Texas uses a modified comparative fault system when assessing fault in accidents. This means that both parties can be assigned a percentage of responsibility for the accident. As long as you are found to be less than 51% responsible, you can pursue damages. However, any damages will be reduced by your percentage of fault.
Outside of the specific license, safety equipment, and passenger laws governing motorcycle use, no. However, if you are found to have been in violation of any of these laws in such a way that they contributed to their accident (e.g., having a passenger without a dedicated passenger seat), that will likely factor in to your comparative fault assessment.
Texas law only requires riders and passengers under 21 to wear helmets. If you were age 21 or over at the time of the accident, the absence of a helmet will not affect your claim.
Crashworthiness is the ability of a vehicle to survive a crash and protect its occupants. All vehicles have a legal obligation to meet certain crashworthiness standards, and falling short of those standards is grounds for a vehicle defect claim.
If the seller of the used car committed negligence by intentionally ignoring a defect in a used car, they may be liable. Otherwise, liability would likely fall on the manufacturer.
No, you must be able to demonstrate injury caused directly by the defect to have a claim.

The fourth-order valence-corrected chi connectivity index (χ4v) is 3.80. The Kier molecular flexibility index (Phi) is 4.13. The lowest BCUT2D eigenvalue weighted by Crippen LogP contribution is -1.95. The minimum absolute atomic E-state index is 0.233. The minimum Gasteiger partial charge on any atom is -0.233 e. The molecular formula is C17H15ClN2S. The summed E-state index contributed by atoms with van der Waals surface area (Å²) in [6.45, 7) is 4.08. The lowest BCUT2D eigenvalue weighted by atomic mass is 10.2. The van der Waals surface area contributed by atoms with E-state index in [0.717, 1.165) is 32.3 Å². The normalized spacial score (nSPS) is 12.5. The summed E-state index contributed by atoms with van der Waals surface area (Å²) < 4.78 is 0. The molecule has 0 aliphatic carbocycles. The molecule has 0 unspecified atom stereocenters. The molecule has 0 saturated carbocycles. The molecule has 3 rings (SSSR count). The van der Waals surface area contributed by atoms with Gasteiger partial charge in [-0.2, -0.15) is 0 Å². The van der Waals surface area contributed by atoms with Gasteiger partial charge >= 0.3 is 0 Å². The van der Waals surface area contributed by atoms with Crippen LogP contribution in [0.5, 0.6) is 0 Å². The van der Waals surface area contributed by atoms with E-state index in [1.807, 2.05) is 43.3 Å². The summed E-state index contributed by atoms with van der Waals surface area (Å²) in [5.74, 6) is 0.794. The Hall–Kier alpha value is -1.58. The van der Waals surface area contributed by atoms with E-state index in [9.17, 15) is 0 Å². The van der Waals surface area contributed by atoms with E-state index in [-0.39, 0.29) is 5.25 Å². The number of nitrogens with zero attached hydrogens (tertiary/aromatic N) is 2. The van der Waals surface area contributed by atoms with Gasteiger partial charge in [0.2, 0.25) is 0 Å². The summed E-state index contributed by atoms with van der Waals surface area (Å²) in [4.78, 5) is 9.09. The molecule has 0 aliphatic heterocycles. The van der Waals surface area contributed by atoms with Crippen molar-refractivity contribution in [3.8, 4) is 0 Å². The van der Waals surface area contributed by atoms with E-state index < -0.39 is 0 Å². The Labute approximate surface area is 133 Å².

No. All manufacturers and distributors are legally responsible for ensuring the safety of their products regardless of whether negligence occurs.
Responsibility for aviation accidents can fall on many different parties: manufacturers of whole planes or individual parts, airports, regulatory bodies, and more. This responsibility is impossible to determine without looking at the specifics of each case and may involve more than one party.
Because of the nature of aviation litigation, these claims can be filed in a wide range of cities and states depending on the specifics of the case. Depending on the options available, you will generally want to file you case in the most favorable location for jury selection and local law.
Individuals have two years to file legal malpractice suits in Texas beginning from the time they discovered or should reasonably have been expected to discover malpractice.
No, Texas attorneys are not required to carry malpractice insurance, but they can still be held personally liable for malpractice.
If you’re part of a case involving a vehicle accident, product liability, aviation litigation, or legal malpractice defense, contact Collmer Law Group today at (713) 337-4040 to schedule a consultation with an experienced Houston civil litigator.